The 1,000 mile Iditarod Race begins on the first Saturday of March every year.  Iditarod.com calls it “the last great race”.   A few years ago, my mom and I went on a wonderful vacation in Alaska and one of the things we did was take a dog sled ride, in August!  We went to Seavey’s Ididaride Sled Dog Tours.  (Get it, I-Did-a-Ride vs. Ididarod?!?!)  I know it was a tourist experience, however, we got a very real idea of one family’s dogs outside of the race.  The Seaveys have been racing for 3 generations.  Mitch Seavey has run Iditarod many times, winning in 2004 and 2013. His father was one of the founders of the race, and his son Dallas has won the race 4 times, setting the record in 2016.

I know that giving tourists rides in the off season provides income to the family, however, they also gave great information and the summer rides greatly benefitted their dogs.  Our tour and ride was guided by one of the Seavey sons.  Here are the highlights of what I learned:

  • Their best sled dogs are NOT Huskies like portrayed by Hollywood.  By the look of them, they’re all 80-90 pound mix breeds that LOVE to run.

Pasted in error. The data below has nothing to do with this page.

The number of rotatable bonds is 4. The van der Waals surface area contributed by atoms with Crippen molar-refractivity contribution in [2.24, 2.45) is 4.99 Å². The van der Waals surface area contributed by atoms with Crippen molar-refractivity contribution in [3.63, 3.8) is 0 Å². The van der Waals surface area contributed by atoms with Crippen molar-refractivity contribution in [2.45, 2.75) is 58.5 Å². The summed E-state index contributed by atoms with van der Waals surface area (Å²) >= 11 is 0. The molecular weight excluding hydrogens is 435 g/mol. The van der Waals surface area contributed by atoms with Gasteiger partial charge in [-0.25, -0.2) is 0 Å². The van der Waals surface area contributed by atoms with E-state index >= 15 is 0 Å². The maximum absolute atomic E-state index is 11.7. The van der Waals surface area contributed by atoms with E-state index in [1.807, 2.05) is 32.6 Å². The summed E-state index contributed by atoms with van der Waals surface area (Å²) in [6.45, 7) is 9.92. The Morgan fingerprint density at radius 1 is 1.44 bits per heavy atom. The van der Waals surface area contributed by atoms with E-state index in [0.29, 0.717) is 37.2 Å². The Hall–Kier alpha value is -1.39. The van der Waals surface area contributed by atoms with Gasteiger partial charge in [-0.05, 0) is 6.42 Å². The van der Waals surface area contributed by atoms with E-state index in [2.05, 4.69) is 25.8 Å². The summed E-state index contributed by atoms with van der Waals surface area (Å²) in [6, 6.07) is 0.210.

• When harnessed to the sled, which is on wheels due to lack of snow, the dogs barked continuously until the driver said “Mush”.  Then they were immediately silent and went to work.
  • By doing the off-season rides, the dogs stay in shape and in practice.
  • We were able to go in and play with the puppies – SO ADORABLE!  They want them comfortable around people.
  • When they’re training and racing in the snow every dog wears booties.  I can’t remember how many pairs of booties the young man said they took with them for the race.

I can only attest to my experience and this family knows how important strong, healthy dogs are for their livelihood.  It was great to see working dogs with a job to do.